Posts Tagged ‘ crossfit ’

Monday 2/4/13

Monday

burpees

 

 

 

 

 

 

 

WOD

In teams of two complete:
2 Minutes

Max Burpees (both members are working)

2 Minutes Rest

Race to 150 wallballs (20/14) (1 ball per team)

2 Minute Rest

2 Minutes

Max Burpees

Score= total time + total burpees.

Comp class
Skill: Muscle ups
EMOM: Squat clean

Importance of Sleep : Six reasons not to scrimp on sleep

JANUARY 2006     http://www.health.harvard.edu/press_releases/importance_of_sleep_and_health

A recent survey found that more people are sleeping less than six hours a night, and sleep difficulties visit 75% of us at least a few nights per week. A short-lived bout of insomnia is generally nothing to worry about. The bigger concern is chronic sleep loss, which can contribute to health problems such as weight gain, high blood pressure, and a decrease in the immune system’s power, reports the Harvard Women’s Health Watch.

While more research is needed to explore the links between chronic sleep loss and health, it’s safe to say that sleep is too important to shortchange.

The Harvard Women’s Health Watch suggests six reasons to get enough sleep:

  1. Learning and memory: Sleep helps the brain commit new information to memory through a process called memory consolidation. In studies, people who’d slept after learning a task did better on tests later.
  2. Metabolism and weight: Chronic sleep deprivation may cause weight gain by affecting the way our bodies process and store carbohydrates, and by altering levels of hormones that affect our appetite.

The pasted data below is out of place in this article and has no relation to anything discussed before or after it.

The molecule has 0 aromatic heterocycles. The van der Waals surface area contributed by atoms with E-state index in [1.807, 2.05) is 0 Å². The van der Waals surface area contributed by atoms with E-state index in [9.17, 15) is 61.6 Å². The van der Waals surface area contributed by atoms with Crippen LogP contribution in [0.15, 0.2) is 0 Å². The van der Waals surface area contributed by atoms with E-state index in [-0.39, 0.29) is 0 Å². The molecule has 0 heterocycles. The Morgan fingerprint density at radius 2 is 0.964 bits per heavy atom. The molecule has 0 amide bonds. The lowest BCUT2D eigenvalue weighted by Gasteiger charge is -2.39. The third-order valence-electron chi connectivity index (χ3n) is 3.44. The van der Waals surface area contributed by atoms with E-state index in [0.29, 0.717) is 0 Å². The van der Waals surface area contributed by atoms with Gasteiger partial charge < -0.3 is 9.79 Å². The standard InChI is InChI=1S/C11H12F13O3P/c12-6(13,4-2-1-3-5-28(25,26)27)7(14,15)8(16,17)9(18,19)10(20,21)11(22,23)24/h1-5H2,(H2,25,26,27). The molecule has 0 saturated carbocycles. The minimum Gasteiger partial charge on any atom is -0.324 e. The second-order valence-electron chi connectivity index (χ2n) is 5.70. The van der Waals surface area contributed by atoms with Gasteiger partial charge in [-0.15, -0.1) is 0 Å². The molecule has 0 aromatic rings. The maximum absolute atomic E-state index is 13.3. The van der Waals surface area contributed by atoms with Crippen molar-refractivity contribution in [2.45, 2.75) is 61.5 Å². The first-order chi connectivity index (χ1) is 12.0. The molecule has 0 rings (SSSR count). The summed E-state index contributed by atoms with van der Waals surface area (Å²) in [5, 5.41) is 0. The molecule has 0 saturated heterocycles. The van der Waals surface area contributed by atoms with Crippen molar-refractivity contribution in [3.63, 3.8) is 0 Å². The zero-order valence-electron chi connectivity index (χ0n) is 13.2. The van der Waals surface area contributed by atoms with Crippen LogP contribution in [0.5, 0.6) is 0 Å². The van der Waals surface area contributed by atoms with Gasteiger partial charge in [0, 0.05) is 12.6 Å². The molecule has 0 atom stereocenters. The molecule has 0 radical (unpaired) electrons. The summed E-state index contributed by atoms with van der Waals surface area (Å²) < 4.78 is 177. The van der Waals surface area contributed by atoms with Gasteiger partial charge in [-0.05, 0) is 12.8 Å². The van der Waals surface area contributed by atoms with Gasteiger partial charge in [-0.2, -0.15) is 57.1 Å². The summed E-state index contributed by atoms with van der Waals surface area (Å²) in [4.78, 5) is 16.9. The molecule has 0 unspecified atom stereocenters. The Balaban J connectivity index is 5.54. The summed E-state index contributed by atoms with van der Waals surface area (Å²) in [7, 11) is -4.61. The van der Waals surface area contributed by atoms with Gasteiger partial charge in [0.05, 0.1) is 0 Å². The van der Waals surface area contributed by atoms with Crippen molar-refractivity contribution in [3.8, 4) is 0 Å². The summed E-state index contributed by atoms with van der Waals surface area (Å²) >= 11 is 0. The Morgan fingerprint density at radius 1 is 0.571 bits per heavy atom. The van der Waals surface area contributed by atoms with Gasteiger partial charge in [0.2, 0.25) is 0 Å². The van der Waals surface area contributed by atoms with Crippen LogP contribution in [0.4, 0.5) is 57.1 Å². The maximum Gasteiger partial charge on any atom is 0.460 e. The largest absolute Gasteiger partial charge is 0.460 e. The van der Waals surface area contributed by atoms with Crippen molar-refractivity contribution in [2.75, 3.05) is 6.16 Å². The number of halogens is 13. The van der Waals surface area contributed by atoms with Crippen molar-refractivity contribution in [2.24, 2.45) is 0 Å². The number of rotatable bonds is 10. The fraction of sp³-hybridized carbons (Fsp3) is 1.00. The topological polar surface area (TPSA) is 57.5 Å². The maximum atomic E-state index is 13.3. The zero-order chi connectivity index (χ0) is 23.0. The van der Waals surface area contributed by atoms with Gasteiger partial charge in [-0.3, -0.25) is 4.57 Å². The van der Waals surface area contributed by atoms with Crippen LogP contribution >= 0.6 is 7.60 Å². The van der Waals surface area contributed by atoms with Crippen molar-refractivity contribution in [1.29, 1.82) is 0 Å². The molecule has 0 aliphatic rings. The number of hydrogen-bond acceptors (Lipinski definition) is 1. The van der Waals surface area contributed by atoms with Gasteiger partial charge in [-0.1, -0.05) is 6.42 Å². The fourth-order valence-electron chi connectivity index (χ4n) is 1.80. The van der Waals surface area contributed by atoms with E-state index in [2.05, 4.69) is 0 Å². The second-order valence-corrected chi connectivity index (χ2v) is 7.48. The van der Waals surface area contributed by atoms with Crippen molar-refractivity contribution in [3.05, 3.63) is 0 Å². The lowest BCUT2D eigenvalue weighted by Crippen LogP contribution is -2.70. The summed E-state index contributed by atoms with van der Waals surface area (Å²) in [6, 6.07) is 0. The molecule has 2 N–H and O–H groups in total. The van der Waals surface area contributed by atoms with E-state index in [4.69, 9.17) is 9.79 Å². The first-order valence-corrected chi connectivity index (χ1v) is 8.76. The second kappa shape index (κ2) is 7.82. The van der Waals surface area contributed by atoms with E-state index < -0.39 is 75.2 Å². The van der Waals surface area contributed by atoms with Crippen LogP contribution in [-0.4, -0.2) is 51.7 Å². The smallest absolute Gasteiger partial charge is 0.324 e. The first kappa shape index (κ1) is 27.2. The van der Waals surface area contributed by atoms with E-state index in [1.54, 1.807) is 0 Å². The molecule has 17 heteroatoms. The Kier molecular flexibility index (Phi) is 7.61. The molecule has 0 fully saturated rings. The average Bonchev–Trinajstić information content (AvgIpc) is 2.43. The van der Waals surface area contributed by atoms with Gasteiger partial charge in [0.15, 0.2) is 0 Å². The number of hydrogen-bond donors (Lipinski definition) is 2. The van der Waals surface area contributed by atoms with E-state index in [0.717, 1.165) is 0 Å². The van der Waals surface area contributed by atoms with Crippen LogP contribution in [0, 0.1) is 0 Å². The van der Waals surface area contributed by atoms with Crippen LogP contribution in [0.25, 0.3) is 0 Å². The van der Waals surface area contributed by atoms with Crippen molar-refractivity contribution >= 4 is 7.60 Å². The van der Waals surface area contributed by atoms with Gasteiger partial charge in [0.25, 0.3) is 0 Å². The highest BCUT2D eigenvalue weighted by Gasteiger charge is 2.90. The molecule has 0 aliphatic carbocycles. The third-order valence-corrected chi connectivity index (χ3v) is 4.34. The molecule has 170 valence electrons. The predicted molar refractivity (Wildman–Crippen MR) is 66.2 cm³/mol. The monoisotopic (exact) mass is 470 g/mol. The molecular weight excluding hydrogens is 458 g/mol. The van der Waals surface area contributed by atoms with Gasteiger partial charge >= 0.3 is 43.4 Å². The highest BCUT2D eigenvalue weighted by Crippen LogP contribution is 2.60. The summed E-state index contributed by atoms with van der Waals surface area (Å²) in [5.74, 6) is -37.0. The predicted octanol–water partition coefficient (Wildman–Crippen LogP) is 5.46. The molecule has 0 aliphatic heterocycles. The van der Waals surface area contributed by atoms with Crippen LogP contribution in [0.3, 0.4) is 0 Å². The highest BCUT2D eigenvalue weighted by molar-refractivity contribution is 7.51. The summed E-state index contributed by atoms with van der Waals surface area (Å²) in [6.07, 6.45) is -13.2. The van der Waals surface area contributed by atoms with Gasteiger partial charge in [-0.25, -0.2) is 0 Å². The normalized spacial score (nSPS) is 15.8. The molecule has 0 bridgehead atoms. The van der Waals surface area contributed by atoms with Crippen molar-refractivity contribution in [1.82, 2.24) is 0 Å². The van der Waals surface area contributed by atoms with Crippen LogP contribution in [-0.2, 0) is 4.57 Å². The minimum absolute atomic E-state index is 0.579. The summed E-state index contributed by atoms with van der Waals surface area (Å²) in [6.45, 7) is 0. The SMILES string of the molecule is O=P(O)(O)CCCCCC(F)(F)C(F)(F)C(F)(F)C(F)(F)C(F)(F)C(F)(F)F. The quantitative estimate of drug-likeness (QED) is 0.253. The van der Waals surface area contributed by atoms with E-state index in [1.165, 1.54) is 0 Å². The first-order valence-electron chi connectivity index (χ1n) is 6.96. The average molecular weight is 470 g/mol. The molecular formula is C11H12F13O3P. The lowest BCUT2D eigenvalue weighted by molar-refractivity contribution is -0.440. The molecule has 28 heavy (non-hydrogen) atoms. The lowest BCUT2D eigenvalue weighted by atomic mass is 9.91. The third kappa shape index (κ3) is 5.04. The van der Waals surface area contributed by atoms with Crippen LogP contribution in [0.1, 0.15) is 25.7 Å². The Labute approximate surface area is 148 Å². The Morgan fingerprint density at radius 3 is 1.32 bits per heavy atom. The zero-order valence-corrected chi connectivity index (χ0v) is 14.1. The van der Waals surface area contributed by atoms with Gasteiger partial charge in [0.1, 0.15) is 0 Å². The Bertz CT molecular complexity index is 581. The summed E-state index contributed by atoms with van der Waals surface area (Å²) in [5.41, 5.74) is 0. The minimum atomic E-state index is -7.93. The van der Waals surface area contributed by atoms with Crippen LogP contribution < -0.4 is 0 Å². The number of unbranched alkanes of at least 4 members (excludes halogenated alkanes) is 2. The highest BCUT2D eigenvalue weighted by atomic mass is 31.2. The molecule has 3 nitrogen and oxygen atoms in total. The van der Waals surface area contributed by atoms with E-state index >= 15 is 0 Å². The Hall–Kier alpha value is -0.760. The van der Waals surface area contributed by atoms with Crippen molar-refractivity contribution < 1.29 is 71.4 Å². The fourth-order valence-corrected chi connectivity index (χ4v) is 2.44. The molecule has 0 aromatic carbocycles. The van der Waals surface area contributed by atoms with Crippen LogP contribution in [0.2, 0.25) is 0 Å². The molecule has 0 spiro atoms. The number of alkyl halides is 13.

3. Safety: Sleep debt contributes to a greater tendency to fall asleep during the daytime. These lapses may cause falls and mistakes such as medical errors, air traffic mishaps, and road accidents.
  4. Mood: Sleep loss may result in irritability, impatience, inability to concentrate, and moodiness. Too little sleep can also leave you too tired to do the things you like to do.
  5. Cardiovascular health: Serious sleep disorders have been linked to hypertension, increased stress hormone levels, and irregular heartbeat.
  6. Disease: Sleep deprivation alters immune function, including the activity of the body’s killer cells. Keeping up with sleep may also help fight cancer.

052112_hn_sleep_640

Talk to your Crossfit Trainer for more information on getting a better nights sleep.

Monday am! December 10th WOD

 

 

Mon 12/10

AMRAP in 10 mins-

30 Double Unders (15 attempts)

15 Power Snatches @ 75/55

M1: 65/45

M2: 55/35

M3: 45/25

Monday 12.3.2012 – Winter WODFEST Registration

It doesn’t feel like winter outside but Winter is the trap season to put on the extra pounds.  Don’t wait until January to see your body get fit and healthy.  Start this week with some great burners.

winter weight loss challenge

WOD

1000 m row

Then 3 Rounds of:

5 power snatch 135/95

10 push ups

15 pull ups

20 lunges

Then 500 m row

M1:115/80

M2:95/65

M3:75/55

M4: 65/45

winter-health

Winter WODFEST registration is Monday 9am.  Click HERE to register for this exciting competition

Thursday

Diane

21-15-9 reps of:
Deadlift 225/155
Handstand push-ups

M1:205/135

M2:185/125

M3:155/105

M4: 135/85

MM: 115/65

Good for strengthening your back. Go light if you don’t feel comfortable with deadlifts.

22 kids on Tuesday for Crossfit Kids.

Wednesday

10 rounds

400 M row

1 minute stand up pedal on bike

20 push up or pull ups or a little of both. (partition reps however you would like)

M1:9 rounds

M2:8 rounds

M3: 7 rounds

Bladium Soccer is now 2-1 with our win last night. The game was much closer this week 8-6 due to Chantell playing with us.

Tuesday

“Dumbells of Death”

20 min AMRAP:

10 thrusters 10/5lbs

10 double OH Russian sit up

10 dumbell burpees (at the top is a press with the dumbells)

10 dumbell swings (just like a kettlebell swing but with 2 dumbells. Dumbells touching each other the whole time.